| 29 | "node_prop_type_param"         | "NODE_PROPERTY_TYPE"              | "NODE"         | ["Movie"]     | ["prop1"]                          | null                           | "INTEGER"                        |
| 32 | "part_of"                      | "RELATIONSHIP_PROPERTY_TYPE"      | "RELATIONSHIP" | ["PART_OF"]   | ["order"]                          | null                           | "INTEGER"                        |
| 34 | "part_of_tags"                 | "RELATIONSHIP_PROPERTY_TYPE"      | "RELATIONSHIP" | ["PART_OF"]   | ["tags"]                           | null                           | "STRING | LIST<STRING NOT NULL>" |
| 42 | "preExisting_actor_name_age"   | "UNIQUENESS"                      | "NODE"         | ["Actor"]     | ["firstname", "age"]               | "preExisting_actor_name_age"   | null                             |
| 12 | "preExisting_book_published"   | "UNIQUENESS"                      | "NODE"         | ["Book"]      | ["published"]                      | "preExisting_book_published"   | null                             |
| 51 | "preExisting_how"              | "RELATIONSHIP_UNIQUENESS"         | "RELATIONSHIP" | ["KNOWS"]     | ["how"]                            | "preExisting_how"              | null                             |
| 19 | "rel_constraint_with_options"  | "RELATIONSHIP_UNIQUENESS"         | "RELATIONSHIP" | ["SEQUEL_OF"] | ["order", "seriesTitle", "number"] | "rel_constraint_with_options"  | null                             |
| 49 | "rel_constraint_with_provider" | "RELATIONSHIP_KEY"                | "RELATIONSHIP" | ["KNOWS"]     | ["since"]                          | "rel_constraint_with_provider" | null                             |
| 26 | "rel_exist_param"              | "RELATIONSHIP_PROPERTY_EXISTENCE" | "RELATIONSHIP" | ["WROTE"]     | ["published"]                      | null                           | null                             |
| 47 | "rel_key_param"                | "RELATIONSHIP_KEY"                | "RELATIONSHIP" | ["KNOWS"]     | ["friend"]                         | "rel_key_param"                | null                             |
| 33 | "rel_prop_type_param"          | "RELATIONSHIP_PROPERTY_TYPE"      | "RELATIONSHIP" | ["PART_OF"]   | ["prop1"]                          | null                           | "FLOAT"                          |
| 17 | "rel_uniqueness_param"         | "RELATIONSHIP_UNIQUENESS"         | "RELATIONSHIP" | ["SEQUEL_OF"] | ["prop1"]                          | "rel_uniqueness_param"         | null                             |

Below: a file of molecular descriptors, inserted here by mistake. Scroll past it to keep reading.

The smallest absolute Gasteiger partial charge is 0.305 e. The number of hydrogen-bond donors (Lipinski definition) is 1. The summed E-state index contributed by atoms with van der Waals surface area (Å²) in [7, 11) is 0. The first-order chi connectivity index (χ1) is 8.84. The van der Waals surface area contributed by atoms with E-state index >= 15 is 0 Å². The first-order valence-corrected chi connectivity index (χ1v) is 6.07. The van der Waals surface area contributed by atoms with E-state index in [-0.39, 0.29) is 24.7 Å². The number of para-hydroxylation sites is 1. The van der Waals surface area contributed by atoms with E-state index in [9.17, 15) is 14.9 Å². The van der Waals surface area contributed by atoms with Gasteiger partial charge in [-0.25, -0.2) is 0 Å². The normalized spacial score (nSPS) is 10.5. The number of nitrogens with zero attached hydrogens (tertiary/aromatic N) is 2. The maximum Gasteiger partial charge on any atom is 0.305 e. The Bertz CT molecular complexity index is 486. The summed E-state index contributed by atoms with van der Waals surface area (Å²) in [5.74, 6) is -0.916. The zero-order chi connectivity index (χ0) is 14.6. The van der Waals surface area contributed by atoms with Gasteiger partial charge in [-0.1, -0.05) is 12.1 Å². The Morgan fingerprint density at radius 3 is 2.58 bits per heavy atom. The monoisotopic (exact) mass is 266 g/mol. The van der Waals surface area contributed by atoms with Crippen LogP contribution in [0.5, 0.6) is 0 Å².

| 15 | "sequels"                      | "RELATIONSHIP_UNIQUENESS"         | "RELATIONSHIP" | ["SEQUEL_OF"] | ["order", "seriesTitle"]           | "sequels"                      | null                             |
| 31 | "seriesOrder"                  | "NODE_PROPERTY_TYPE"              | "NODE"         | ["Movie"]     | ["seriesOrder"]                    | null                           | "INTEGER"                        |
| 27 | "wrote_locations"              | "RELATIONSHIP_PROPERTY_EXISTENCE" | "RELATIONSHIP" | ["WROTE"]     | ["location"]                       | null                           | null                             |
| 25 | "wrote_year"                   | "RELATIONSHIP_PROPERTY_EXISTENCE" | "RELATIONSHIP" | ["WROTE"]     | ["year"]                           | null                           | null                             |
+-------------------------------------------------------------------------------------------------------------------------------------------------------------------------------------------------------------------+
27 rows

The type column returns UNIQUENESS for the node property uniqueness constraint and RELATIONSHIP_UNIQUENESS for the relationship property uniqueness constraint. This will be updated in Neo4j 6.0. Node property uniqueness constraints will be updated to NODE_PROPERTY_UNIQUENESS and relationship property uniqueness constraints to RELATIONSHIP_PROPERTY_UNIQUENESS.

Listing constraints with filtering

One way of filtering the output from SHOW CONSTRAINTS by constraint type is the use of constraint type keywords, listed in the syntax for listing constraints type filter table. For example, to show only property uniqueness constraints, use SHOW UNIQUENESS CONSTRAINTS. Another more flexible way of filtering the output is to use the WHERE clause. An example is to only show constraints on relationships.

Example 83. SHOW CONSTRAINTS
Query
SHOW EXISTENCE CONSTRAINTS
WHERE entityType = 'RELATIONSHIP'

This will only return the default output columns. To get all columns, use SHOW INDEXES YIELD * WHERE ....

+-----------------------------------------------------------------------------------------------------------------------------------------+
| id | name              | type                              | entityType     | labelsOrTypes | properties    | ownedIndex | propertyType |
+-----------------------------------------------------------------------------------------------------------------------------------------+
| 26 | "rel_exist_param" | "RELATIONSHIP_PROPERTY_EXISTENCE" | "RELATIONSHIP" | ["WROTE"]     | ["published"] | null       | null         |
| 27 | "wrote_locations" | "RELATIONSHIP_PROPERTY_EXISTENCE" | "RELATIONSHIP" | ["WROTE"]     | ["location"]  | null       | null         |
| 25 | "wrote_year"      | "RELATIONSHIP_PROPERTY_EXISTENCE" | "RELATIONSHIP" | ["WROTE"]     | ["year"]      | null       | null         |
+-----------------------------------------------------------------------------------------------------------------------------------------+
3 rows